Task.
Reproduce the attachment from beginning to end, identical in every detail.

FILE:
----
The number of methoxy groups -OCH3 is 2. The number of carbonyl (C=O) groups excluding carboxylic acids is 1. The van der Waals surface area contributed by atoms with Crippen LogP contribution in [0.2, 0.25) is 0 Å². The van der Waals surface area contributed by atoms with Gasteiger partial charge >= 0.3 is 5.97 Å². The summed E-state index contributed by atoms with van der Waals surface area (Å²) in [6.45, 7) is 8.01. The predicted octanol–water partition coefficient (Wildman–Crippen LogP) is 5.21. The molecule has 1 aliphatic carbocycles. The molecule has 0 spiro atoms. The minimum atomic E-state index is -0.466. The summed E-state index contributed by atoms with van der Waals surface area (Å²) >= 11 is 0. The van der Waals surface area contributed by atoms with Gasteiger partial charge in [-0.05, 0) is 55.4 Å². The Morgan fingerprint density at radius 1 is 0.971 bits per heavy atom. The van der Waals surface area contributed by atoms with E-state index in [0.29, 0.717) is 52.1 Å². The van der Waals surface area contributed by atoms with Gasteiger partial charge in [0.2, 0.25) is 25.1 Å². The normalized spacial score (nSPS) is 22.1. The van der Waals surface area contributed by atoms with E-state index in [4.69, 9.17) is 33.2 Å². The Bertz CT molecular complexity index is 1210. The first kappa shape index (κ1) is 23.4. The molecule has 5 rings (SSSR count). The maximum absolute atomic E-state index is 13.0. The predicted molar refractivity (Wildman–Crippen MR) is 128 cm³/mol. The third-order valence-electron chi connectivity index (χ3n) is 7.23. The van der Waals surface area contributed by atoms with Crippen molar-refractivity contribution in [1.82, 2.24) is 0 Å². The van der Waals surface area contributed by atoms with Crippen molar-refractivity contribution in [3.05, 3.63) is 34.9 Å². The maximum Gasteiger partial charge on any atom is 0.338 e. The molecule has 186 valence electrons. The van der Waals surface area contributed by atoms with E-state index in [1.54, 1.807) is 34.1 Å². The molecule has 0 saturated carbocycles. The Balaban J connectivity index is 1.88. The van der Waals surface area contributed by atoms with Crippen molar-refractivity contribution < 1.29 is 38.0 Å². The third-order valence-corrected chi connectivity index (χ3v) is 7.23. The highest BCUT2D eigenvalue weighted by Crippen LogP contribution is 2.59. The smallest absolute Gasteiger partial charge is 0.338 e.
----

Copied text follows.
The number of methoxy groups -OCH3 is 2. The number of carbonyl (C=O) groups excluding carboxylic acids is 1. The van der Waals surface area contributed by atoms with Crippen LogP contribution in [0.2, 0.25) is 0 Å². The van der Waals surface area contributed by atoms with Gasteiger partial charge >= 0.3 is 5.97 Å². The summed E-state index contributed by atoms with van der Waals surface area (Å²) in [6.45, 7) is 8.01. The predicted octanol–water partition coefficient (Wildman–Crippen LogP) is 5.21. The molecule has 1 aliphatic carbocycles. The molecule has 0 spiro atoms. The minimum atomic E-state index is -0.466. The summed E-state index contributed by atoms with van der Waals surface area (Å²) >= 11 is 0. The van der Waals surface area contributed by atoms with Gasteiger partial charge in [-0.05, 0) is 55.4 Å². The Morgan fingerprint density at radius 1 is 0.971 bits per heavy atom. The van der Waals surface area contributed by atoms with E-state index in [0.29, 0.717) is 52.1 Å². The van der Waals surface area contributed by atoms with Gasteiger partial charge in [0.2, 0.25) is 25.1 Å². The normalized spacial score (nSPS) is 22.1. The van der Waals surface area contributed by atoms with E-state index in [4.69, 9.17) is 33.2 Å². The Bertz CT molecular complexity index is 1210. The first kappa shape index (κ1) is 23.4. The molecule has 5 rings (SSSR count). The maximum absolute atomic E-state index is 13.0. The predicted molar refractivity (Wildman–Crippen MR) is 128 cm³/mol. The third-order valence-electron chi connectivity index (χ3n) is 7.23. The van der Waals surface area contributed by atoms with Crippen molar-refractivity contribution in [1.82, 2.24) is 0 Å². The van der Waals surface area contributed by atoms with Crippen molar-refractivity contribution in [3.05, 3.63) is 34.9 Å². The maximum Gasteiger partial charge on any atom is 0.338 e. The molecule has 186 valence electrons. The van der Waals surface area contributed by atoms with E-state index in [1.54, 1.807) is 34.1 Å². The molecule has 0 saturated carbocycles. The Balaban J connectivity index is 1.88. The van der Waals surface area contributed by atoms with Crippen molar-refractivity contribution < 1.29 is 38.0 Å². The third-order valence-corrected chi connectivity index (χ3v) is 7.23. The highest BCUT2D eigenvalue weighted by Crippen LogP contribution is 2.59. The smallest absolute Gasteiger partial charge is 0.338 e.